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Household air pollution from cooking and risk of adverse health and birth outcomes in Bangladesh: a nationwide population-based study

Overview of attention for article published in Environmental Health, June 2017
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  • In the top 25% of all research outputs scored by Altmetric
  • High Attention Score compared to outputs of the same age (88th percentile)

Mentioned by

twitter
31 tweeters

Citations

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78 Dimensions

Readers on

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234 Mendeley
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Title
Household air pollution from cooking and risk of adverse health and birth outcomes in Bangladesh: a nationwide population-based study
Published in
Environmental Health, June 2017
DOI 10.1186/s12940-017-0272-y
Pubmed ID
Authors

Md Nuruzzaman Khan, Cherri Zhang B. Nurs, M. Mofizul Islam, Md Rafiqul Islam, Md Mizanur Rahman

Abstract

Household air pollution (HAP) from cooking with solid fuels has become a leading cause of death and disability in many developing countries including Bangladesh. We assess the association between HAP and risk of selected adverse birth and maternal health outcomes. Data for this study were extracted from Bangladesh Demographic and Health Survey conducted during 2007-2014. Selected adverse birth outcomes were acute respiratory infection (ARI) among children, stillbirth, low birth weight (LBW), under-five mortality, neonatal mortality and infant mortality. Maternal pregnancy complications and cesarean delivery were considered as the adverse maternal health outcomes. Place of cooking, use of solid fuel within the house boundary and in living room were the exposure variables. To examine the association between exposure and outcome variables, we used a series of multiple logistic regression models accounted for complex survey design. Around 90% of the respondents used solid fuel within the house boundary, 11% of them used solid fuel within the living room. Results of multiple regression indicated that cooking inside the house increased the risk of neonatal mortality (aOR,1.25; 95% CI, 1.02-1.52), infant mortality (aOR, 1.18; 95% CI, 1.00-1.40), ARI (aOR, 1.18; 95% CI, 1.08-1.33), LBW (aOR, 1.25; 95% CI, 1.10-1.43), and cesarean delivery (aOR,1.18; 95% CI, 1.01-1.29). Use of solid fuel, irrespective of cooking places, increased the risk of pregnancy complications (aOR, 1.36; 95% CI, 1.19-1.55). Compared to participants who reported cooking outside the house, the risk of ARI, LBW were significantly high among those who performed cooking within the house, irrespective of type of cooking fuel. Indoor cooking and use of solid fuel in household increase the risk of ARI, LBW, cesarean delivery, and pregnancy complication. These relationships need further investigation using more direct measures of smoke exposure and clinical measures of health outcomes. The use of clean fuels and structural improvement in household design such as provision of stove ventilation should be encouraged to reduce such adverse health consequences. Data related to health were collected by following the guidelines of ICF international and Bangladesh Medical Research Council. The registration number of data collection was 132,989.0.000, and the data-request was registered on March 11, 2015.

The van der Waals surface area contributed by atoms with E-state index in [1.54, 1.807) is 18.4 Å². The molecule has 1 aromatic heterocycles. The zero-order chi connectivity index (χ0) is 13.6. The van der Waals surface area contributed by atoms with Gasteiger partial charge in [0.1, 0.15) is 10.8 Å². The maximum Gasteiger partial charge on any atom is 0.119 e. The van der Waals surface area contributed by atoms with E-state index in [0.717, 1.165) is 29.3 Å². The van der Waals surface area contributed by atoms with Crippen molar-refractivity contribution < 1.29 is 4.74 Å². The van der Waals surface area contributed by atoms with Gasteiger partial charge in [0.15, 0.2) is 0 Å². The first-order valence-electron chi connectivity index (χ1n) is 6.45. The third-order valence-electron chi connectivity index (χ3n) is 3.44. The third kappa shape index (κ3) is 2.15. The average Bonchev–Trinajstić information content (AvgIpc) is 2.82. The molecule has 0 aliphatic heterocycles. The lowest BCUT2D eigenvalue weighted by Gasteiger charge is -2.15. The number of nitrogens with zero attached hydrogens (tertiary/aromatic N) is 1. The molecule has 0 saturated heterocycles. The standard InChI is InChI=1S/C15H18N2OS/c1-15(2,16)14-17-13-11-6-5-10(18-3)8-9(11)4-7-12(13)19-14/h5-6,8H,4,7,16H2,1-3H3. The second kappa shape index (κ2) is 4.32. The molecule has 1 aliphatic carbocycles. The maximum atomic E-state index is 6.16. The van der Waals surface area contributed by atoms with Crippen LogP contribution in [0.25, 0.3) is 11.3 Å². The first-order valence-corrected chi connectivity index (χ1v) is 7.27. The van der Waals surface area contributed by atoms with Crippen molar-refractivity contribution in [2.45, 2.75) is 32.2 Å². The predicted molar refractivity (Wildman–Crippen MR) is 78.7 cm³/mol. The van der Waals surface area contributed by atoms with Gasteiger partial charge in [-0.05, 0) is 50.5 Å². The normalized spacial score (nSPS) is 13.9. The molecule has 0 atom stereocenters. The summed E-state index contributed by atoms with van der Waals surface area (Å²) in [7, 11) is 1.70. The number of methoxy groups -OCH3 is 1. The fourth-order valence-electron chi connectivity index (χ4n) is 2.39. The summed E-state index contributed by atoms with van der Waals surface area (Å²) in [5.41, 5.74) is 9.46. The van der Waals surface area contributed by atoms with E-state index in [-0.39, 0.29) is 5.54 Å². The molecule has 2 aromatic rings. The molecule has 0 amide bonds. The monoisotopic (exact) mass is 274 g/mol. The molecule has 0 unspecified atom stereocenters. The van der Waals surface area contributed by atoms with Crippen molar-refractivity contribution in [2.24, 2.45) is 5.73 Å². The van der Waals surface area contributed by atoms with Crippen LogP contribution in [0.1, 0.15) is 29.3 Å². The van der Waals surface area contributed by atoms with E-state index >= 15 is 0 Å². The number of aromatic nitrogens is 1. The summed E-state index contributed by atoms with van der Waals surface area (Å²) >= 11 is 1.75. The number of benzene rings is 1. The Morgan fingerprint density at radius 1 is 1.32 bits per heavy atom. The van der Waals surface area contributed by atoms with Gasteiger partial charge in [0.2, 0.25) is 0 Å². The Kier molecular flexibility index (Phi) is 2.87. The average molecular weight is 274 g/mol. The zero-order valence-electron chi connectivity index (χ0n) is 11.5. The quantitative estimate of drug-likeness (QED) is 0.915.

Twitter Demographics

The data shown below were collected from the profiles of 31 tweeters who shared this research output. Click here to find out more about how the information was compiled.

Mendeley readers

The data shown below were compiled from readership statistics for 234 Mendeley readers of this research output. Click here to see the associated Mendeley record.

Geographical breakdown

Country Count As %
Unknown 234 100%

Demographic breakdown

Readers by professional status Count As %
Student > Master 43 18%
Student > Bachelor 28 12%
Student > Ph. D. Student 27 12%
Researcher 26 11%
Student > Postgraduate 23 10%
Other 32 14%
Unknown 55 24%
Readers by discipline Count As %
Medicine and Dentistry 59 25%
Nursing and Health Professions 25 11%
Social Sciences 21 9%
Environmental Science 17 7%
Economics, Econometrics and Finance 11 5%
Other 33 14%
Unknown 68 29%

Attention Score in Context

This research output has an Altmetric Attention Score of 18. This is our high-level measure of the quality and quantity of online attention that it has received. This Attention Score, as well as the ranking and number of research outputs shown below, was calculated when the research output was last mentioned on 26 September 2019.
All research outputs
#1,648,809
of 22,005,197 outputs
Outputs from Environmental Health
#339
of 1,452 outputs
Outputs of similar age
#32,957
of 290,320 outputs
Outputs of similar age from Environmental Health
#1
of 1 outputs
Altmetric has tracked 22,005,197 research outputs across all sources so far. Compared to these this one has done particularly well and is in the 92nd percentile: it's in the top 10% of all research outputs ever tracked by Altmetric.
So far Altmetric has tracked 1,452 research outputs from this source. They typically receive a lot more attention than average, with a mean Attention Score of 31.4. This one has done well, scoring higher than 76% of its peers.
Older research outputs will score higher simply because they've had more time to accumulate mentions. To account for age we can compare this Altmetric Attention Score to the 290,320 tracked outputs that were published within six weeks on either side of this one in any source. This one has done well, scoring higher than 88% of its contemporaries.
We're also able to compare this research output to 1 others from the same source and published within six weeks on either side of this one. This one has scored higher than all of them